Mutsun descendants learn their ancestral tongue in San Juan

Nearly 80 Mutsun descendants attended a dictionary distribution and language workshop on June 24 in San Juan Bautista. The event was the first since the most comprehensive Mutsun-English, English-Mutsun dictionary was published online last year

Under the shade of Mission San Juan Bautista’s olive grove, a California indigenous language wafted through the air, spoken by several men, women, and children for the very first time. Alleviating the strain that many experienced uttering words and phrases that their forebears had said with ease were a dictionary and the two individuals who devoted the past 20 years of their lives creating it.

Organized via email and Facebook, the Mutsun-English, English-Mutsun dictionary distribution and language workshop drew nearly 80 Mutsun descendants to the space adjacent to the mission’s garden on Sat., June 24.

As previously reported by BenitoLink, the dictionary—the most comprehensive on the Mutsun language to date—became freely accessible onliine last year, thanks to the efforts of Amah Mutsun Tribal Band member, Quirina Geary, and University of Arizona Professor of Linguistics, Natasha Warner.

Geary and Warner first met in 1996 at a Breathe of Life Language Restoration Workshop for California Languages at the University of California, Berkeley.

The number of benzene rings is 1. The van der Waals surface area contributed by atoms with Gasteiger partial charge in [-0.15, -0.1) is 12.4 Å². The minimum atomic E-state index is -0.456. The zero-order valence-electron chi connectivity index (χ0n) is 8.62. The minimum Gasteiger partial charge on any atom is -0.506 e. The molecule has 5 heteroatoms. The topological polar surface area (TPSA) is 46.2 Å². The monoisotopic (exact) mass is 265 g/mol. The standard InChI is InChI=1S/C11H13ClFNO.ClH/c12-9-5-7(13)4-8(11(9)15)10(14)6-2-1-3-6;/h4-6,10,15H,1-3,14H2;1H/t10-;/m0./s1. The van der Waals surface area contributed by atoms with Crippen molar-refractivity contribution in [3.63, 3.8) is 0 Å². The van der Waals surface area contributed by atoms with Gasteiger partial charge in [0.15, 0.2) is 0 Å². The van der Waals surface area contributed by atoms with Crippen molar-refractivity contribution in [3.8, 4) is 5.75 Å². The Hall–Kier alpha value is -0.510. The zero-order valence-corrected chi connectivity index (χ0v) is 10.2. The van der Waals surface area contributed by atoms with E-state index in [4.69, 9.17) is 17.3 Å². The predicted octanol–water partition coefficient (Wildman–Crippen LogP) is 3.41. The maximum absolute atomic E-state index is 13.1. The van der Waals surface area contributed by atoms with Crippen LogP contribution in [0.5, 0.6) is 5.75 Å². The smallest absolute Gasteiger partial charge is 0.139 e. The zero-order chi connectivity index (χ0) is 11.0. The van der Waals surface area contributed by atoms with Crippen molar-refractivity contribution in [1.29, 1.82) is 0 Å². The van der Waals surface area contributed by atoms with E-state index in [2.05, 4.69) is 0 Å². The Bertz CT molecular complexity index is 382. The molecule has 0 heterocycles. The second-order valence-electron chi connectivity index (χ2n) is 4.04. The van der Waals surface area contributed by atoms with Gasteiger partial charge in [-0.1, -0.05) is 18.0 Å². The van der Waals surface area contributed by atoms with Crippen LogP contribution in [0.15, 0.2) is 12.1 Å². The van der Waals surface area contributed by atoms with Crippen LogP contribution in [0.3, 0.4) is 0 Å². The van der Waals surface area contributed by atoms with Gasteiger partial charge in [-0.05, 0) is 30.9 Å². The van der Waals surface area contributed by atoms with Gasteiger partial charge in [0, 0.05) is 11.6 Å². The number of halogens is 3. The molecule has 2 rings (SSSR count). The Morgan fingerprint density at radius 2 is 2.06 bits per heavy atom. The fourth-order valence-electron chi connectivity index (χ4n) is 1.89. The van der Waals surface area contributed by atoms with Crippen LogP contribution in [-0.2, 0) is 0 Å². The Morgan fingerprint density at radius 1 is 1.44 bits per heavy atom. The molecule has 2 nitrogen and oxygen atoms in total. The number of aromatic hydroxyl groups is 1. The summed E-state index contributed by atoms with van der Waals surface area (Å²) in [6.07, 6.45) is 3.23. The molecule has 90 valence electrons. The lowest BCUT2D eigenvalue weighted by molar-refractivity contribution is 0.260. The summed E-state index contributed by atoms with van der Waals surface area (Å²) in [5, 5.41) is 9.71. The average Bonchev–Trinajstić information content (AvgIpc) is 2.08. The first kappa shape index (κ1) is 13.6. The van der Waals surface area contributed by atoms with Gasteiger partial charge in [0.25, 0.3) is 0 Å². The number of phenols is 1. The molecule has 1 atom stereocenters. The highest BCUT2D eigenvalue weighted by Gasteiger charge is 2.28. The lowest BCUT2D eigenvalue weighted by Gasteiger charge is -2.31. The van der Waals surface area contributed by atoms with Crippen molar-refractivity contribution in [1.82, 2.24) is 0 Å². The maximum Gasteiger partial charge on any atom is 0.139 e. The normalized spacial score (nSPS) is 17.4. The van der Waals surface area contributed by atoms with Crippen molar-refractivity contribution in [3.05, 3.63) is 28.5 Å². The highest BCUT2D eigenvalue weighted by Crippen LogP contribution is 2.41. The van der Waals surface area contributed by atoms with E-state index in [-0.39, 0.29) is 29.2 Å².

Over the next two decades, they poured over language archives, compared notes often by phone or email, and made numerous drafts before publishing their magnum opus, which, according to its authors, will most likely include future editions.

Geary, who spearheaded Saturday’s event, explained to BenitoLink that her decision to distribute physical copies of the nearly 700 page Mutsun-English, English-Mutsun dictionary at the San Juan mission was a conscious choice that she admitted did not sit well with some of her fellow tribal members.

“A lot of terrible things happened here [at the mission], but it’s not the land’s fault. And for some of our ancestors, mission life is all they knew,” she said. (The Amah Mutsun Tribal Band represents descendants of the mission Indians of Missions San Juan Bautista and Santa Cruz).

She reiterated these points in her opening remarks to attendees and signaled that the day could be a way of coming to terms with the past, while ushering in hope for the future.

“The land needs healing, and we need to change our perception of it to try to move forward,” Geary said, adding that the Saturday event marked “not an end, but just a beginning.”

Wearing a warm smile, Professor Warner spoke next, introducing herself in Mutsun.

She then stated in English that her goal was to help those in attendance learn how pronounce Mutsun words and how to use the dictionary.

As her class followed along using a provided cheat-sheet of sorts, Dr. Warner explained some general rules when speaking Mutsun.

Vowels, she said, are pronounced like those in Spanish. The vowel “a” sounding similar to the “a” in “taco.”

Pronounce single consonants in Mutsun, like their English counterparts, the linguist noted. But when encountering double consonants, “be sure to sit and hold” the letter, she said.

After the mini-lesson on pronunciation, Dr. Warner led her students—ranging from young children to grandparents—through a series of exercises that allowed them to practice their ancestral tongue.

Among those speaking Mutsun for the first time was Yolanda Cordova. 

The grandmother from Modesto, who made the trip to San Juan alone, said that learning Mutsun would eventually make her trilingual (she is fluent in both English and Spanish), while giving her the necessary tools to her teach grandchildren the language.